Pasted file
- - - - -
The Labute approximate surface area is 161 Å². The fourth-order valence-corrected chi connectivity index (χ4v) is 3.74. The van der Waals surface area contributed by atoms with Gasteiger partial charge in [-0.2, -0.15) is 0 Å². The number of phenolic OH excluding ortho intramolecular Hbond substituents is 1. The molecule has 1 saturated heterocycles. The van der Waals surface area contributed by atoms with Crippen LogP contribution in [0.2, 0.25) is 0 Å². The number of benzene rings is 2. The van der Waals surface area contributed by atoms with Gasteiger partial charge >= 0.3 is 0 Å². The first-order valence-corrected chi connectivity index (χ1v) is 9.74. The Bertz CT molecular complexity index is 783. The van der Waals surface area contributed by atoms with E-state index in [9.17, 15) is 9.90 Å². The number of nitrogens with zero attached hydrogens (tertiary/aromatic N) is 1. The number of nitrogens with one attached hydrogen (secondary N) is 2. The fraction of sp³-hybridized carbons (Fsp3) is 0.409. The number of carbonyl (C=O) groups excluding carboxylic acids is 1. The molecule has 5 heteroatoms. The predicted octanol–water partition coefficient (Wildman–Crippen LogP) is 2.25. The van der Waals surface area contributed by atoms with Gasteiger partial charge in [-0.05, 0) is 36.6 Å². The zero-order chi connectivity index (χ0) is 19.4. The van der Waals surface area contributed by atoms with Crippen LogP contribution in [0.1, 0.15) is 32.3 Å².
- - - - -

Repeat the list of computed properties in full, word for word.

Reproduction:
The Labute approximate surface area is 161 Å². The fourth-order valence-corrected chi connectivity index (χ4v) is 3.74. The van der Waals surface area contributed by atoms with Gasteiger partial charge in [-0.2, -0.15) is 0 Å². The number of phenolic OH excluding ortho intramolecular Hbond substituents is 1. The molecule has 1 saturated heterocycles. The van der Waals surface area contributed by atoms with Crippen LogP contribution in [0.2, 0.25) is 0 Å². The number of benzene rings is 2. The van der Waals surface area contributed by atoms with Gasteiger partial charge >= 0.3 is 0 Å². The first-order valence-corrected chi connectivity index (χ1v) is 9.74. The Bertz CT molecular complexity index is 783. The van der Waals surface area contributed by atoms with E-state index in [9.17, 15) is 9.90 Å². The number of nitrogens with zero attached hydrogens (tertiary/aromatic N) is 1. The number of nitrogens with one attached hydrogen (secondary N) is 2. The fraction of sp³-hybridized carbons (Fsp3) is 0.409. The number of carbonyl (C=O) groups excluding carboxylic acids is 1. The molecule has 5 heteroatoms. The predicted octanol–water partition coefficient (Wildman–Crippen LogP) is 2.25. The van der Waals surface area contributed by atoms with Gasteiger partial charge in [-0.05, 0) is 36.6 Å². The zero-order chi connectivity index (χ0) is 19.4. The van der Waals surface area contributed by atoms with Crippen LogP contribution in [0.1, 0.15) is 32.3 Å².